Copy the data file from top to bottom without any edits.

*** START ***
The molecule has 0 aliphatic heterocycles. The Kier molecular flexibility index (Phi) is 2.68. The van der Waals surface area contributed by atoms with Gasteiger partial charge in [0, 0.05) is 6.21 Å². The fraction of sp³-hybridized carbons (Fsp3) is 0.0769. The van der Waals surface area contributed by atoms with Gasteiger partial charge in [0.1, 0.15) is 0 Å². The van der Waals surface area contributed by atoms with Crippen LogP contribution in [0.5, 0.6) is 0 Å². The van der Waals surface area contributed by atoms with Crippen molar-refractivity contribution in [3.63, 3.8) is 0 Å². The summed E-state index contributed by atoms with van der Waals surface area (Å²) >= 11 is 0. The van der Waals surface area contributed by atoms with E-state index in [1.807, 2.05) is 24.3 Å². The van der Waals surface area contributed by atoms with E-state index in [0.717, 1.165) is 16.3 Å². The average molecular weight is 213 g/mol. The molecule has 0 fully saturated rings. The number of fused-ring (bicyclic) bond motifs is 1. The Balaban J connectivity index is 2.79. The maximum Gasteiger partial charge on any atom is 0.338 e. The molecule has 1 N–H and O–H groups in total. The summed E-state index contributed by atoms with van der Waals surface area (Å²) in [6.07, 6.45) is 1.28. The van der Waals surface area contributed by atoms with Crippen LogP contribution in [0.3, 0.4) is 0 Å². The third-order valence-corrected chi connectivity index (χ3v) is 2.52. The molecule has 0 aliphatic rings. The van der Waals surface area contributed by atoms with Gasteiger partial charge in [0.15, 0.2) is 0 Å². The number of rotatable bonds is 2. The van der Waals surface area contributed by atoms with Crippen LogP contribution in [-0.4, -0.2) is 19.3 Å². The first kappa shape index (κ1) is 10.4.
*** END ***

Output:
The molecule has 0 aliphatic heterocycles. The Kier molecular flexibility index (Phi) is 2.68. The van der Waals surface area contributed by atoms with Gasteiger partial charge in [0, 0.05) is 6.21 Å². The fraction of sp³-hybridized carbons (Fsp3) is 0.0769. The van der Waals surface area contributed by atoms with Gasteiger partial charge in [0.1, 0.15) is 0 Å². The van der Waals surface area contributed by atoms with Crippen LogP contribution in [0.5, 0.6) is 0 Å². The van der Waals surface area contributed by atoms with Crippen molar-refractivity contribution in [3.63, 3.8) is 0 Å². The summed E-state index contributed by atoms with van der Waals surface area (Å²) >= 11 is 0. The van der Waals surface area contributed by atoms with E-state index in [1.807, 2.05) is 24.3 Å². The van der Waals surface area contributed by atoms with E-state index in [0.717, 1.165) is 16.3 Å². The average molecular weight is 213 g/mol. The molecule has 0 fully saturated rings. The number of fused-ring (bicyclic) bond motifs is 1. The Balaban J connectivity index is 2.79. The maximum Gasteiger partial charge on any atom is 0.338 e. The molecule has 1 N–H and O–H groups in total. The summed E-state index contributed by atoms with van der Waals surface area (Å²) in [6.07, 6.45) is 1.28. The van der Waals surface area contributed by atoms with Crippen LogP contribution in [0.3, 0.4) is 0 Å². The third-order valence-corrected chi connectivity index (χ3v) is 2.52. The molecule has 0 aliphatic rings. The van der Waals surface area contributed by atoms with Gasteiger partial charge in [0.15, 0.2) is 0 Å². The number of rotatable bonds is 2. The van der Waals surface area contributed by atoms with Crippen LogP contribution in [-0.4, -0.2) is 19.3 Å². The first kappa shape index (κ1) is 10.4.